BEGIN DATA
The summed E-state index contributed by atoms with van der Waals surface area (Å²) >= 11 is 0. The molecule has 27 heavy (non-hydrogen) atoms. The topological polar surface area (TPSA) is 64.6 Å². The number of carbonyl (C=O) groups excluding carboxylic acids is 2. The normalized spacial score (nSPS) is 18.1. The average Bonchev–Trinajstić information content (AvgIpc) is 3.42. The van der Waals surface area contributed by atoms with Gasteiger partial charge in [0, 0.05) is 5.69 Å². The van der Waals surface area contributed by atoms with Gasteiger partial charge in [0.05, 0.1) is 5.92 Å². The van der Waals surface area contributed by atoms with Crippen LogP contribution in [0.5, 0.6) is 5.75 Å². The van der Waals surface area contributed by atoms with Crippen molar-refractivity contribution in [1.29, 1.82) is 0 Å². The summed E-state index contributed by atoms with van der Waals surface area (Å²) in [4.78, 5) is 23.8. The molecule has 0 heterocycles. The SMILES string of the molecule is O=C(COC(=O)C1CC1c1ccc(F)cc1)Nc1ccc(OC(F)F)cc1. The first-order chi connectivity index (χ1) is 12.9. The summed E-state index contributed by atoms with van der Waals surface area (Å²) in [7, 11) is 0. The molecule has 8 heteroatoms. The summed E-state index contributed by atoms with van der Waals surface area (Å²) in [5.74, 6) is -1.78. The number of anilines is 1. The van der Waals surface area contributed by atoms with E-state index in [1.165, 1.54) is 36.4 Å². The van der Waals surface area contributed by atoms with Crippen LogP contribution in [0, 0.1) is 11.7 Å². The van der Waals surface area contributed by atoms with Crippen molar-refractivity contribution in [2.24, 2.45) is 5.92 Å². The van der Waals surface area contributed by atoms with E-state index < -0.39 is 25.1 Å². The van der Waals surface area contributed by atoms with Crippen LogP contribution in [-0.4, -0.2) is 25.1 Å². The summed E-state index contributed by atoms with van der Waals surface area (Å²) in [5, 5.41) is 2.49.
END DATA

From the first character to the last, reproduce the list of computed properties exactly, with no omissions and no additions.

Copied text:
The summed E-state index contributed by atoms with van der Waals surface area (Å²) >= 11 is 0. The molecule has 27 heavy (non-hydrogen) atoms. The topological polar surface area (TPSA) is 64.6 Å². The number of carbonyl (C=O) groups excluding carboxylic acids is 2. The normalized spacial score (nSPS) is 18.1. The average Bonchev–Trinajstić information content (AvgIpc) is 3.42. The van der Waals surface area contributed by atoms with Gasteiger partial charge in [0, 0.05) is 5.69 Å². The van der Waals surface area contributed by atoms with Gasteiger partial charge in [0.05, 0.1) is 5.92 Å². The van der Waals surface area contributed by atoms with Crippen LogP contribution in [0.5, 0.6) is 5.75 Å². The van der Waals surface area contributed by atoms with Crippen molar-refractivity contribution in [1.29, 1.82) is 0 Å². The summed E-state index contributed by atoms with van der Waals surface area (Å²) in [4.78, 5) is 23.8. The molecule has 0 heterocycles. The SMILES string of the molecule is O=C(COC(=O)C1CC1c1ccc(F)cc1)Nc1ccc(OC(F)F)cc1. The first-order chi connectivity index (χ1) is 12.9. The summed E-state index contributed by atoms with van der Waals surface area (Å²) in [7, 11) is 0. The molecule has 8 heteroatoms. The summed E-state index contributed by atoms with van der Waals surface area (Å²) in [5.74, 6) is -1.78. The number of anilines is 1. The van der Waals surface area contributed by atoms with E-state index in [1.165, 1.54) is 36.4 Å². The van der Waals surface area contributed by atoms with Crippen LogP contribution in [0, 0.1) is 11.7 Å². The van der Waals surface area contributed by atoms with Crippen molar-refractivity contribution in [2.24, 2.45) is 5.92 Å². The van der Waals surface area contributed by atoms with E-state index < -0.39 is 25.1 Å². The van der Waals surface area contributed by atoms with Crippen LogP contribution in [-0.4, -0.2) is 25.1 Å². The summed E-state index contributed by atoms with van der Waals surface area (Å²) in [5, 5.41) is 2.49.